Sindh contributes hugely to rice exports by Pakistan

Sindh’s rice has been a major contributor to the country’s exports earnings, which have been steadily increasing over the years, according to WealthPK.

About 30 percent of the total rice produced in Pakistan comes from Sindh. This southeastern province is the main producer of non-Basmati rice. Pakistan exported a total of 3.717 million tonnes of rice in FY23 earning $2.149 billion.
The rice sector has shown a strong resilience despite exposure to the headwinds like the last year’s devastating floods, which wiped out one-third of Sindh’s crops, depreciating rupee, tough competition from India, high freight charges as well as unavailability of vessels during the first six months of 2022-23.

The export of Basmati varieties of rice stood at 595,120 tonnes fetching $650,423 at an average per tonne (APT) rate of $1,092.

Coarse or non-Basmati varieties’ export touched 3.122 million tonnes, fetching $1.498 billion at an APT rate of $480. In the preceding year, the country fetched $2.5 billion through export shipments of 4.8 million tonnes.

The floods and torrential rains damaged the paddy crops, particularly in Sindh and South Punjab districts, and the overall crop losses were estimated at around 20 percent.

At least 35 percent of the standing rice crop was damaged in Sindh.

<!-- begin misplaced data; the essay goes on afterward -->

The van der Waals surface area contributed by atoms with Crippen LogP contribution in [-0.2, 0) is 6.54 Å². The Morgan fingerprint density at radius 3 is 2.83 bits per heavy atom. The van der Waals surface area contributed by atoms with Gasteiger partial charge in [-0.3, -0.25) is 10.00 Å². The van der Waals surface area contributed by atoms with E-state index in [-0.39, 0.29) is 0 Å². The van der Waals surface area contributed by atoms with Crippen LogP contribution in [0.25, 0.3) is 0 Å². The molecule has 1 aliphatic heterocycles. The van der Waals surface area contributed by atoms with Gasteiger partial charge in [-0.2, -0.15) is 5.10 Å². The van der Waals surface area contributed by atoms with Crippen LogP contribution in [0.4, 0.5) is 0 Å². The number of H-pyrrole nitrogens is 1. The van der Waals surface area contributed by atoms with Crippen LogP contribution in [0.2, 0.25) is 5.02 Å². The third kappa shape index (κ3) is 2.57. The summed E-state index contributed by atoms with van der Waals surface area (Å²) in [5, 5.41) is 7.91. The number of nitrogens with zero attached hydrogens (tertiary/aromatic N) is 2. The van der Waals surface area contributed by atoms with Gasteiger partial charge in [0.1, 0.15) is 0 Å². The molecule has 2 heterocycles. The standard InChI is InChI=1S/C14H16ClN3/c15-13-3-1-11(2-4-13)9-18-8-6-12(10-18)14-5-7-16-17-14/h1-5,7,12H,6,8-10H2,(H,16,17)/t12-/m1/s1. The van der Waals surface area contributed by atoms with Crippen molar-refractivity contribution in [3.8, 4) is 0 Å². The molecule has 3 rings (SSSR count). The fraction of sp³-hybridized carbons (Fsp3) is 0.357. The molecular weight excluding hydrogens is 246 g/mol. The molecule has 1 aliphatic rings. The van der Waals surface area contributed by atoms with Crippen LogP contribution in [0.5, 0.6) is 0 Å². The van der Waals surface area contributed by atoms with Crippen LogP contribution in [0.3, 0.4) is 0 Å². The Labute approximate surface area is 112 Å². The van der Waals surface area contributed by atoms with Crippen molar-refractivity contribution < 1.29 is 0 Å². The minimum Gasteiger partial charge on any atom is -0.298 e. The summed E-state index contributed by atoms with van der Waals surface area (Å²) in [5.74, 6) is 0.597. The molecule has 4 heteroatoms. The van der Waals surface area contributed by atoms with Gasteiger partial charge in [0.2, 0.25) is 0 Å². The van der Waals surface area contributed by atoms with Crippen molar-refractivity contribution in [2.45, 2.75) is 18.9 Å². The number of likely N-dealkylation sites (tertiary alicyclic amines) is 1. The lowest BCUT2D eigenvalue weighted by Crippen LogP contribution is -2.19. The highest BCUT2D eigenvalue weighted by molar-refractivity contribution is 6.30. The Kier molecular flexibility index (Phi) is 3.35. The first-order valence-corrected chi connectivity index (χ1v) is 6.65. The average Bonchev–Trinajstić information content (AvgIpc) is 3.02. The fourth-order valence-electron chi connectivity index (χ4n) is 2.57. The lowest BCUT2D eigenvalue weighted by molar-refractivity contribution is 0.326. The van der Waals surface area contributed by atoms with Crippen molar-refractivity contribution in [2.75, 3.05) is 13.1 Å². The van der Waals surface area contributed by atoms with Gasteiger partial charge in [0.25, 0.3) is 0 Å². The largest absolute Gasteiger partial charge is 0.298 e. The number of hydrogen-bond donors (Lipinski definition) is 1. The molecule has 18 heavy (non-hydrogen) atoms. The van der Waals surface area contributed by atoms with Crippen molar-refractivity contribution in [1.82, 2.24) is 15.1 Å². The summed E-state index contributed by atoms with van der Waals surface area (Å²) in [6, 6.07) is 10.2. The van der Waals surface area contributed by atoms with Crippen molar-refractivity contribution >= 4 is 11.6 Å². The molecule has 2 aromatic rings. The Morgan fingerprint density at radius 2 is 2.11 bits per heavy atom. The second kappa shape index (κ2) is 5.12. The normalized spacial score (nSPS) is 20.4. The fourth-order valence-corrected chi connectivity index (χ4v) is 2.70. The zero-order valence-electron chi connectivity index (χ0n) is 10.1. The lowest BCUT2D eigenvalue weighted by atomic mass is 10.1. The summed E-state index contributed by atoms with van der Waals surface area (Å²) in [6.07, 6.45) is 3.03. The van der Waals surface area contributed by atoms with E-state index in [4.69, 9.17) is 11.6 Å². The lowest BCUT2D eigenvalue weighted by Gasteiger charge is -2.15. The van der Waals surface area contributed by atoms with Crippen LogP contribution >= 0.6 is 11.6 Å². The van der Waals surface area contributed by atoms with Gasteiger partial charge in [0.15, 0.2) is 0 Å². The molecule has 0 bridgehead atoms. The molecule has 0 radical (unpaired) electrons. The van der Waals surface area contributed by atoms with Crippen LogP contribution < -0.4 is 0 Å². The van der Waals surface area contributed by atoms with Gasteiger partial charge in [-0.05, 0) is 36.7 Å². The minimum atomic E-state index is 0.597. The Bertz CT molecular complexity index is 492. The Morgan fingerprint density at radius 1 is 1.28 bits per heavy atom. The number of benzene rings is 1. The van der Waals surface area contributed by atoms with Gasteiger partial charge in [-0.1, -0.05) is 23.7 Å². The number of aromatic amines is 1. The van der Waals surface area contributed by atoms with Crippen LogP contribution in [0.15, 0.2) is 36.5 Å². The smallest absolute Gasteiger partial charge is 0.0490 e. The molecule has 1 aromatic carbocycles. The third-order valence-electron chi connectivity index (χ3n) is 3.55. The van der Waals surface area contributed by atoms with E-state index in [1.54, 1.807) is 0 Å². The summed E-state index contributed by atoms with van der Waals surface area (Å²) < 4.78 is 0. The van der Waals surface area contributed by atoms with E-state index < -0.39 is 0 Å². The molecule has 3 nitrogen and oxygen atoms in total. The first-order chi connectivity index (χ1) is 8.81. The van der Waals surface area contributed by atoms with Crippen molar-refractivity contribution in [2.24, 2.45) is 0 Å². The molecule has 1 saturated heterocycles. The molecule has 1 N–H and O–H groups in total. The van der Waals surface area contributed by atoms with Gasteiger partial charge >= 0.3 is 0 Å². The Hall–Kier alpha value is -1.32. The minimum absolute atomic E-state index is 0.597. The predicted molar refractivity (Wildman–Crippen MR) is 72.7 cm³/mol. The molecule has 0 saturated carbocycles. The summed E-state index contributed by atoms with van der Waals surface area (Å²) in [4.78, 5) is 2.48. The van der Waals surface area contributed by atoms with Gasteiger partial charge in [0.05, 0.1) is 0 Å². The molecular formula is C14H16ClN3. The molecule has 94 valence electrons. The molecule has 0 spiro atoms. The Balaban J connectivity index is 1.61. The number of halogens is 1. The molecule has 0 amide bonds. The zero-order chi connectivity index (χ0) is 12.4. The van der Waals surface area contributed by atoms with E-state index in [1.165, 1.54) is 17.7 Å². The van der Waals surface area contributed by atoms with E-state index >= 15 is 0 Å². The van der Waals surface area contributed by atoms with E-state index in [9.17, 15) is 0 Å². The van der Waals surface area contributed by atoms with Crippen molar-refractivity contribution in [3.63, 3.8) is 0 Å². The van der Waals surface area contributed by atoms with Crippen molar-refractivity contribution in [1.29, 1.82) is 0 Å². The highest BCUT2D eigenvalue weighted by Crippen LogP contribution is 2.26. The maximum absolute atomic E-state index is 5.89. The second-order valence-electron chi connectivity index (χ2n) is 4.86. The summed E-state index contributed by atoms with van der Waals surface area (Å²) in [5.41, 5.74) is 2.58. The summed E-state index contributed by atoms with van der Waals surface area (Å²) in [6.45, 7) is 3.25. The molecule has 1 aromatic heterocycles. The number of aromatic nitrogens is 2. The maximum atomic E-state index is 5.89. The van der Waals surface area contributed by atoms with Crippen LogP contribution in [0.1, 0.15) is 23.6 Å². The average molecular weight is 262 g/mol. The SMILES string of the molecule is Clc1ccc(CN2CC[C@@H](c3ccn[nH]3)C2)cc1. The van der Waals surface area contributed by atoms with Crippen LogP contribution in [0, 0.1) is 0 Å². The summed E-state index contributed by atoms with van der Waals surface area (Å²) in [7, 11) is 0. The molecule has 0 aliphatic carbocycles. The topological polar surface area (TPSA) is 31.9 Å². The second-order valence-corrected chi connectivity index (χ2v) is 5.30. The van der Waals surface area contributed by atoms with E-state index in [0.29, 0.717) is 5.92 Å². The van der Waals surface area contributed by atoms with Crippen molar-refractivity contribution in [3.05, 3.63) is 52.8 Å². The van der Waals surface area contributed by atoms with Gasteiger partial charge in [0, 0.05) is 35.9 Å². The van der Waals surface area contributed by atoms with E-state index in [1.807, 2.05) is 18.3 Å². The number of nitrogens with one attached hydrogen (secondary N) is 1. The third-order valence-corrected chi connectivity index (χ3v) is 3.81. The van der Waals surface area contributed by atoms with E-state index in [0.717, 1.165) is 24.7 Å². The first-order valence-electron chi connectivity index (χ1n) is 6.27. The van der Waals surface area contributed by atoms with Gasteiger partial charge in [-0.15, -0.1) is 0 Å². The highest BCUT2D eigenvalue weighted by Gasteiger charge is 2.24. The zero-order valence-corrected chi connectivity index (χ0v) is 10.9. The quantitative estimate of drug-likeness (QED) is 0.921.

Syed Mumtaz Shah, a researcher at the Sindh Rice Research Institute, told WealthPK that rice cultivation covered 2.5 million hectares, or 10.9 percent of the total arable land, and produced 5.1 million tonnes of milled rice.
Rice plays multifarious roles in Sindh’s agrarian economy. Firstly, it is the second staple food after wheat and contributes more than 2.0 million tonnes to the national food requirement. Secondly, the rice industry is an important source of employment and income for the rural people.

Thirdly, it contributes to the country’s foreign exchange reserves.

In Pakistan, rice is grown under diverse climatic and edaphic conditions. Basmati predominates in the traditional rice. In Swat (zone 1) at high altitude mountain valleys, temperate Japonica rice is grown. In the south of NWFP, Sindh and Balochistan (zones 3 and 4), IRRI type long grain heat-tolerant tropical rice is grown.
Badin, Larkana, Jacobabad, Shikarpur, Kashmore, Qamber, Thatta, Dadu and Tando Muhammad Khan are the rice producing districts.

Hundreds of thousands of workers, including entrepreneurs from the Small and Medium Enterprises (SME) sector, are engaged in the rice business. It is now a modernised sector that accounts for $2 billion in exports, with the volume increasing progressively. However, millers say it is yet to be given the status of an industry in Sindh.
“The domestic consumption of rice comes second to wheat. Wheat is a staple crop but now rice is becoming a condiment or fast food,” Taimur Chohan, a Sindh-based rice miller, told WealthPK.
He said despite the severe effects of floods and droughts on the agricultural sector in the past decade, including rice, Sindh has managed to produce enough rice to feed its population and support the country’s foreign exchange earnings.

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